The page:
Indiana State University Newsroom

Alumnus pens children's book about ‘Sycamore Sam'

October 12, 2011

Indiana State University's mascot is the subject of a new children's book by ISU alumnus Brian Hasler.

"The Story of Sycamore Sam" is a fictional account of how the mythical "furry, woodland creature" came to serve as the Sycamores' mascot. Colorfully illustrated by Angela M. Gouge, the book tells a rhyming tale of how Sam, "too big for a fox, and yet like a fox he did look," had fur that changed colors depending on the seasons. But Sam's heart was blue and he longed to be "part of something much larger than he."

His big chance came when he auditioned to become the Indiana State mascot and soon after he was selected his coat changed permanently to the familiar Sycamore blue as he cheered the university's sports teams on to new heights. Hasler's book encourages youngsters to be like Sam by giving to others and making the world a brighter place.

"Sycamore Sam is a great mascot, and one that children particularly identify with," Hasler said. "Telling the story of how Sam came to be our mascot is a great opportunity to remind young and old of what Indiana State University is all about: educating students to become great citizens and to make a difference in the world around them."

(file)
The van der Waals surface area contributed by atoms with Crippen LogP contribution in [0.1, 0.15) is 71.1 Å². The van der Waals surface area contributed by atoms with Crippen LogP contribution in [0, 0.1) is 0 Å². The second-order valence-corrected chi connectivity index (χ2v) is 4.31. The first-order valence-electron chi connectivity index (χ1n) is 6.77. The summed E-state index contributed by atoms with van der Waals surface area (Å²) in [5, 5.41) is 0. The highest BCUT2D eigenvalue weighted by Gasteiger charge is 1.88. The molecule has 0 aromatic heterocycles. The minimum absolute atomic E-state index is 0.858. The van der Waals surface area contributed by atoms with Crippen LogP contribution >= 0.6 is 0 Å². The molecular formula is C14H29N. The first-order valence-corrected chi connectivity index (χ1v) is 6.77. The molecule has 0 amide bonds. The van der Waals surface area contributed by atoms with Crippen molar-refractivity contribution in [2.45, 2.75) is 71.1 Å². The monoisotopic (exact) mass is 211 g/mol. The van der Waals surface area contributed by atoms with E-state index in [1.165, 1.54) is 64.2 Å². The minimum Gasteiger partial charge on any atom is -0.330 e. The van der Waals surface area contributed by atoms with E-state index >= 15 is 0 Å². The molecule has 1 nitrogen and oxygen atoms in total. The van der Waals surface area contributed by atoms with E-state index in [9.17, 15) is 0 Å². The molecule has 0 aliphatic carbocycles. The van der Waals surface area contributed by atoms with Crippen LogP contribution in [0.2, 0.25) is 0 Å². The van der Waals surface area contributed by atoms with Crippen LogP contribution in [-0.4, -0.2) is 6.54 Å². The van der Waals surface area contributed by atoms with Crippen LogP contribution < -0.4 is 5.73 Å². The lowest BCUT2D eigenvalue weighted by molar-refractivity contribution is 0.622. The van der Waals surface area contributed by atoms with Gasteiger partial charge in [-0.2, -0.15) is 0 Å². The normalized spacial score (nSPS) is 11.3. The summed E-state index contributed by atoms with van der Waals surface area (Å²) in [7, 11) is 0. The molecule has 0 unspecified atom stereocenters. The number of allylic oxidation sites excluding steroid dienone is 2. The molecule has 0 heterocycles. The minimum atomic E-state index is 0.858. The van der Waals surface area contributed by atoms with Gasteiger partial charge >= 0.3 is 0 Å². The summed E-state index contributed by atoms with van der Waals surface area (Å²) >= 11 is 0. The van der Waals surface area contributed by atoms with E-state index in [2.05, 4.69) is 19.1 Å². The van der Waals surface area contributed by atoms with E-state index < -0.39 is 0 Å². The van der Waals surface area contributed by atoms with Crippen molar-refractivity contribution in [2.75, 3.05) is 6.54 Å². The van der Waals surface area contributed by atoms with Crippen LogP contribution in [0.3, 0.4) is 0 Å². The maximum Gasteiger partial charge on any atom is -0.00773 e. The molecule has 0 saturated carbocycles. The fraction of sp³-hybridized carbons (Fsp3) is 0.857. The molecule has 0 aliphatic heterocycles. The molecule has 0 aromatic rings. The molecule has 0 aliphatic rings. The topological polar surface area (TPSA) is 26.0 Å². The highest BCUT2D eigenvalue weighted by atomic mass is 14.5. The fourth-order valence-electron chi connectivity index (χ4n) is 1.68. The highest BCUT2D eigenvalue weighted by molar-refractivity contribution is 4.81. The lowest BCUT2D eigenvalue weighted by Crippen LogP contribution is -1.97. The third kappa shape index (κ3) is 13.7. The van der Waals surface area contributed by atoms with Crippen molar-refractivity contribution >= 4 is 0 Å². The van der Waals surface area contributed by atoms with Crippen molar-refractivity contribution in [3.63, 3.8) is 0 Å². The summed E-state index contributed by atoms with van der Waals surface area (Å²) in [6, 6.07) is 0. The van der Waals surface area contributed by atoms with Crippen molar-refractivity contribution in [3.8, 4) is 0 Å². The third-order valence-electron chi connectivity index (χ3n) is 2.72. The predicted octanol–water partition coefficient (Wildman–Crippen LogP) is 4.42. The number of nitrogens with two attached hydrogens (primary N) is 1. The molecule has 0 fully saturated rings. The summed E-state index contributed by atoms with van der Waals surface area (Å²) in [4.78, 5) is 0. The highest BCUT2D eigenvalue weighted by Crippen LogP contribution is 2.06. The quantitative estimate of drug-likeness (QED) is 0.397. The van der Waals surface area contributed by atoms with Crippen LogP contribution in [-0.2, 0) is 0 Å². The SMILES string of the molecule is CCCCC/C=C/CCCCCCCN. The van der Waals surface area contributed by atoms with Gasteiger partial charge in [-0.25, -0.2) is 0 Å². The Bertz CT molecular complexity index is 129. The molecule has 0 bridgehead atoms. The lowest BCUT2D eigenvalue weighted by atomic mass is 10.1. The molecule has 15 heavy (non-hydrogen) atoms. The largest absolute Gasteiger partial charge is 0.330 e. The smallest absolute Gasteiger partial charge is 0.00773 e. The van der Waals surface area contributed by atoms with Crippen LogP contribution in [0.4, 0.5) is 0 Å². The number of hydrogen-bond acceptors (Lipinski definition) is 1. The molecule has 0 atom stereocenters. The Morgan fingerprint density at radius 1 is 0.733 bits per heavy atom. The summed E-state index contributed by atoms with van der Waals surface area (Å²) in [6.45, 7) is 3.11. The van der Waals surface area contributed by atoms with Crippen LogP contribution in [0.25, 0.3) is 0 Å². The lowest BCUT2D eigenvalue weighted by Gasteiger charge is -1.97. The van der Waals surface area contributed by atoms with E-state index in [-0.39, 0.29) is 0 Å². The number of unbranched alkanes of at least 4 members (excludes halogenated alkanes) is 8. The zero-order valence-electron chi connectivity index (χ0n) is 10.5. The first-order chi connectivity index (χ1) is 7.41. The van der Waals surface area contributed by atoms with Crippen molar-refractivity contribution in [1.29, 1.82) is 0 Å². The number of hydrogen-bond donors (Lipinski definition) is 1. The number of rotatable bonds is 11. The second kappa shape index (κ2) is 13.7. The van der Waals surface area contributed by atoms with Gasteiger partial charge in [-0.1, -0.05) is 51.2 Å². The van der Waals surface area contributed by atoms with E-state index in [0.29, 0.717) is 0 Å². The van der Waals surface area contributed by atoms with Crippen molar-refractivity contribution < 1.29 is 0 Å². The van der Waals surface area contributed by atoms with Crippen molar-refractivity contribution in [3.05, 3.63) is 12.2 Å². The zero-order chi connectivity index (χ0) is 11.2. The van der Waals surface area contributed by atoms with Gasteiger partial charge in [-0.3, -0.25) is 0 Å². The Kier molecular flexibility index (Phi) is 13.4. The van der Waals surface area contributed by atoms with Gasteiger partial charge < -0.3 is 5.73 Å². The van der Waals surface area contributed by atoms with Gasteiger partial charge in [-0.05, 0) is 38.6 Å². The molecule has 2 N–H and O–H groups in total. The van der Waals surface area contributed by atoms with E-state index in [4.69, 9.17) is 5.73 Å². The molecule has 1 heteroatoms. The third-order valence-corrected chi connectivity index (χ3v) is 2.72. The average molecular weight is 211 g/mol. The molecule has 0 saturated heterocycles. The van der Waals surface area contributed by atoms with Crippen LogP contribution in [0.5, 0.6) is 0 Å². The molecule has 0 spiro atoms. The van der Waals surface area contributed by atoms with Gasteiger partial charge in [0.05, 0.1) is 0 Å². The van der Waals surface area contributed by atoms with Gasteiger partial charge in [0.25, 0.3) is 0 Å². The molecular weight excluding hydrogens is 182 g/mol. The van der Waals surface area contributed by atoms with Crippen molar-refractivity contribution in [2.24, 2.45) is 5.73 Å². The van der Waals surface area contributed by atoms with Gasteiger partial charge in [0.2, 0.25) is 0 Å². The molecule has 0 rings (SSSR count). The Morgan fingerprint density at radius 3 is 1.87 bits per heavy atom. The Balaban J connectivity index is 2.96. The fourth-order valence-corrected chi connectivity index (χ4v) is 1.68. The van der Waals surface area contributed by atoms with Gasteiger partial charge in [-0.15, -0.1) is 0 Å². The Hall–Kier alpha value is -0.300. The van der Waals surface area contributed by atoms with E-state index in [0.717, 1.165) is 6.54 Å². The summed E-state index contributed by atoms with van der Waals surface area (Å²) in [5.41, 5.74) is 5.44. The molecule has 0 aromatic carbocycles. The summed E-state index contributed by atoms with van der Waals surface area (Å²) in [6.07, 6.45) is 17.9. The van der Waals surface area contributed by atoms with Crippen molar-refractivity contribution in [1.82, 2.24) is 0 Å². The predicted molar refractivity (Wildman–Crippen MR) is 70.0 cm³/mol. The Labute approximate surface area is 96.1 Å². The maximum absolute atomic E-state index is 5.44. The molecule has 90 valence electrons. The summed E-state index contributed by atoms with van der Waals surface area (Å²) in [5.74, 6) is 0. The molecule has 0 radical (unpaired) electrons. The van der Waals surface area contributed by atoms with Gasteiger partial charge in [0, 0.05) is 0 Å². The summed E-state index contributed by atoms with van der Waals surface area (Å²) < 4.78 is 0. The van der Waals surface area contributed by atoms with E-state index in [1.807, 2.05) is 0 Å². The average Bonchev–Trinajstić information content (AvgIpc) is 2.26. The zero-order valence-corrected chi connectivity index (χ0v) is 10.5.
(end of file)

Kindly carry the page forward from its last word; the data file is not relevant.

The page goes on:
Published by the Indiana State University Alumni Association, "The Story of Sycamore Sam" will be on sale Saturday outside Memorial Stadium during "Tent City" in conjunction with ISU's homecoming football game. Hasler and Gouge will be available to sign copies. The book will also be available soon at the Barnes & Noble/ISU College Bookstore in Terre Haute. Book readings, live illustrations and signing events are also planned in the months to come.

Hasler is a 1980 ISU graduate who currently serves as special assistant for external relations in the office of ISU President Dan Bradley. "The Story of Sycamore Sam" is his second collaboration with Gouge. Their first book, "Casper and Catherine Move to America: An Immigrant Family's Adventures, 1849-1850," was published by the Indiana Historical Society.

The story followed the path of Hasler's great-great grandparents and their children as they made their way to Indiana from their native Switzerland. Hasler lives in Indianapolis with his wife Maggie and their three children, sons Hugh and Harry and daughter Rowan.

Gouge works as a graphics art director and illustrates children's books in her free time. In addition to the Sycamore Sam book and "Casper and Catherine," her books have included "Parker My Guardian Angel" and "Buttercup," which she co-authored. She enjoys working with a range of art media, including portraiture and painted wall murals. She lives in central Indiana with her husband Stephen.


Contact: Kim Bloch, communications director, Indiana State University Foundation, 812-514-8486 or

Writer: Dave Taylor, media relations director, Office of Communications and Marketing, Indiana State University, 812-237-3743 or